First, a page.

Watercolour painting techniques and tutorial with Deena Millecam I Colour In Your Life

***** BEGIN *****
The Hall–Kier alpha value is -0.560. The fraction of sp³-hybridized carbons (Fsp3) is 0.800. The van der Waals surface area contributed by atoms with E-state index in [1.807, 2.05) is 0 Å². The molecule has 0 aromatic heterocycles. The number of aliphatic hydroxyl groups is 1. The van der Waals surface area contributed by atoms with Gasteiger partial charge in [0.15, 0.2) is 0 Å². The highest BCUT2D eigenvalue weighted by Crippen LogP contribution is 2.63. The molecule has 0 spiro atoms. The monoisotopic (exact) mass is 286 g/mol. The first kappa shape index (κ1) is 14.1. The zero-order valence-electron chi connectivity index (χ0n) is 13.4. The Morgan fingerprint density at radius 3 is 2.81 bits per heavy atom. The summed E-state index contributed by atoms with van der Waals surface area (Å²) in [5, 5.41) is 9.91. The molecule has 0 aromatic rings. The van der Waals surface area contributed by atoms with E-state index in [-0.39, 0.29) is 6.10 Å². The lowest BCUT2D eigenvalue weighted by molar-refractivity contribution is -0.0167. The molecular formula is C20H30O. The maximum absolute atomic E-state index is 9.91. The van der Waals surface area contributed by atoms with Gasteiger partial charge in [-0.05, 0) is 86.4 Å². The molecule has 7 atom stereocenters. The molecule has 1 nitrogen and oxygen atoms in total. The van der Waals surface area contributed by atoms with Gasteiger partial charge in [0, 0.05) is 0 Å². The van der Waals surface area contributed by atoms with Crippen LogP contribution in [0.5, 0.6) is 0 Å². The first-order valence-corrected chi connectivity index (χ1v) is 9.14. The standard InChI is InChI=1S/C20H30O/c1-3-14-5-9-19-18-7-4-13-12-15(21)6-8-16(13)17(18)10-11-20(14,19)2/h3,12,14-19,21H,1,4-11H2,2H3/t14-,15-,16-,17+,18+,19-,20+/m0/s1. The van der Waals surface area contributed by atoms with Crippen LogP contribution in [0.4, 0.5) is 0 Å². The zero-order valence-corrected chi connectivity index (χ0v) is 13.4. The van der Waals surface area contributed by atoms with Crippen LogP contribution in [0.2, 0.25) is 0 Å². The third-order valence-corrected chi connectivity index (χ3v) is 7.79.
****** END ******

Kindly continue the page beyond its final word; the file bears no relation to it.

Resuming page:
Watercolour painting techniques and tutorial with Deena Millecam I Colour In Your Life